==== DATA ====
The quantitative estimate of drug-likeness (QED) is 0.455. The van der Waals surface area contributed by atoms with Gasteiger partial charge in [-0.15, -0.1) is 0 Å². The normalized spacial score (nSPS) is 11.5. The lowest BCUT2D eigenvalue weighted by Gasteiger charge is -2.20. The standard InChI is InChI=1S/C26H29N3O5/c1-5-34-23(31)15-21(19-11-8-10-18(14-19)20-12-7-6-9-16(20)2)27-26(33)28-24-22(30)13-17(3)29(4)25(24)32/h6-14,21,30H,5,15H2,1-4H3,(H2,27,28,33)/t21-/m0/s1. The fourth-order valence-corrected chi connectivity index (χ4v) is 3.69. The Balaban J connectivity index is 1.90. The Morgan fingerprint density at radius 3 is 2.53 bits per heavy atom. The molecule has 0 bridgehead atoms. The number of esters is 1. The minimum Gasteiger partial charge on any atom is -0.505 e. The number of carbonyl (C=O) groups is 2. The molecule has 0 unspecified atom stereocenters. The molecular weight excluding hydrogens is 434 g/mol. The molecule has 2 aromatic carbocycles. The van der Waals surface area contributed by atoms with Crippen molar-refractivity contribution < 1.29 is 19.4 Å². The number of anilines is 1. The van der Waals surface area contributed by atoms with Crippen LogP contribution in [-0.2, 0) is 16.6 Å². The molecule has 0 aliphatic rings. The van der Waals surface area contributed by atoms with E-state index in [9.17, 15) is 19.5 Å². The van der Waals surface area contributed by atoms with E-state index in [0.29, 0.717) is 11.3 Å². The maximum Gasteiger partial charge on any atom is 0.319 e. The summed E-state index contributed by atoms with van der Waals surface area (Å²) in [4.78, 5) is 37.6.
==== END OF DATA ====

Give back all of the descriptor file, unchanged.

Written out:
The quantitative estimate of drug-likeness (QED) is 0.455. The van der Waals surface area contributed by atoms with Gasteiger partial charge in [-0.15, -0.1) is 0 Å². The normalized spacial score (nSPS) is 11.5. The lowest BCUT2D eigenvalue weighted by Gasteiger charge is -2.20. The standard InChI is InChI=1S/C26H29N3O5/c1-5-34-23(31)15-21(19-11-8-10-18(14-19)20-12-7-6-9-16(20)2)27-26(33)28-24-22(30)13-17(3)29(4)25(24)32/h6-14,21,30H,5,15H2,1-4H3,(H2,27,28,33)/t21-/m0/s1. The fourth-order valence-corrected chi connectivity index (χ4v) is 3.69. The Balaban J connectivity index is 1.90. The Morgan fingerprint density at radius 3 is 2.53 bits per heavy atom. The molecule has 0 bridgehead atoms. The number of esters is 1. The minimum Gasteiger partial charge on any atom is -0.505 e. The number of carbonyl (C=O) groups is 2. The molecule has 0 unspecified atom stereocenters. The molecular weight excluding hydrogens is 434 g/mol. The molecule has 2 aromatic carbocycles. The van der Waals surface area contributed by atoms with Crippen molar-refractivity contribution < 1.29 is 19.4 Å². The number of anilines is 1. The van der Waals surface area contributed by atoms with Crippen LogP contribution in [-0.2, 0) is 16.6 Å². The molecule has 0 aliphatic rings. The van der Waals surface area contributed by atoms with E-state index in [9.17, 15) is 19.5 Å². The van der Waals surface area contributed by atoms with E-state index in [0.29, 0.717) is 11.3 Å². The maximum Gasteiger partial charge on any atom is 0.319 e. The summed E-state index contributed by atoms with van der Waals surface area (Å²) in [4.78, 5) is 37.6.